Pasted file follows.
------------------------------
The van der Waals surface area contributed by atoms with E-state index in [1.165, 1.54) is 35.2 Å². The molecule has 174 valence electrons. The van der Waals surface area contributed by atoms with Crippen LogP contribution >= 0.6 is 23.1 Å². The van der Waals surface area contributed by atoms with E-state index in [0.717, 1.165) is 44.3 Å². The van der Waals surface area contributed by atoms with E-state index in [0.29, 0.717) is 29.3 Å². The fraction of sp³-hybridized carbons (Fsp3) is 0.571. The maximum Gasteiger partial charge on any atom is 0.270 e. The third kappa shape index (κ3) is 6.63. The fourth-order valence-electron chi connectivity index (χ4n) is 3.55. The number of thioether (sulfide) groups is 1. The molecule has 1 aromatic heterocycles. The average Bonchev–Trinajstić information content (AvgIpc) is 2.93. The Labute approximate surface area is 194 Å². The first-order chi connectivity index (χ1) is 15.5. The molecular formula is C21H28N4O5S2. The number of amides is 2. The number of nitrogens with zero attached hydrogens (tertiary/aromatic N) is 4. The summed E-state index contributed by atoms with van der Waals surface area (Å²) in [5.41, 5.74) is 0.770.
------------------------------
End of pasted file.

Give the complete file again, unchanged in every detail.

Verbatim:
The van der Waals surface area contributed by atoms with E-state index in [1.165, 1.54) is 35.2 Å². The molecule has 174 valence electrons. The van der Waals surface area contributed by atoms with Crippen LogP contribution >= 0.6 is 23.1 Å². The van der Waals surface area contributed by atoms with E-state index in [0.717, 1.165) is 44.3 Å². The van der Waals surface area contributed by atoms with E-state index in [0.29, 0.717) is 29.3 Å². The fraction of sp³-hybridized carbons (Fsp3) is 0.571. The maximum Gasteiger partial charge on any atom is 0.270 e. The third kappa shape index (κ3) is 6.63. The fourth-order valence-electron chi connectivity index (χ4n) is 3.55. The number of thioether (sulfide) groups is 1. The molecule has 1 aromatic heterocycles. The average Bonchev–Trinajstić information content (AvgIpc) is 2.93. The Labute approximate surface area is 194 Å². The first-order chi connectivity index (χ1) is 15.5. The molecular formula is C21H28N4O5S2. The number of amides is 2. The number of nitrogens with zero attached hydrogens (tertiary/aromatic N) is 4. The summed E-state index contributed by atoms with van der Waals surface area (Å²) in [5.41, 5.74) is 0.770.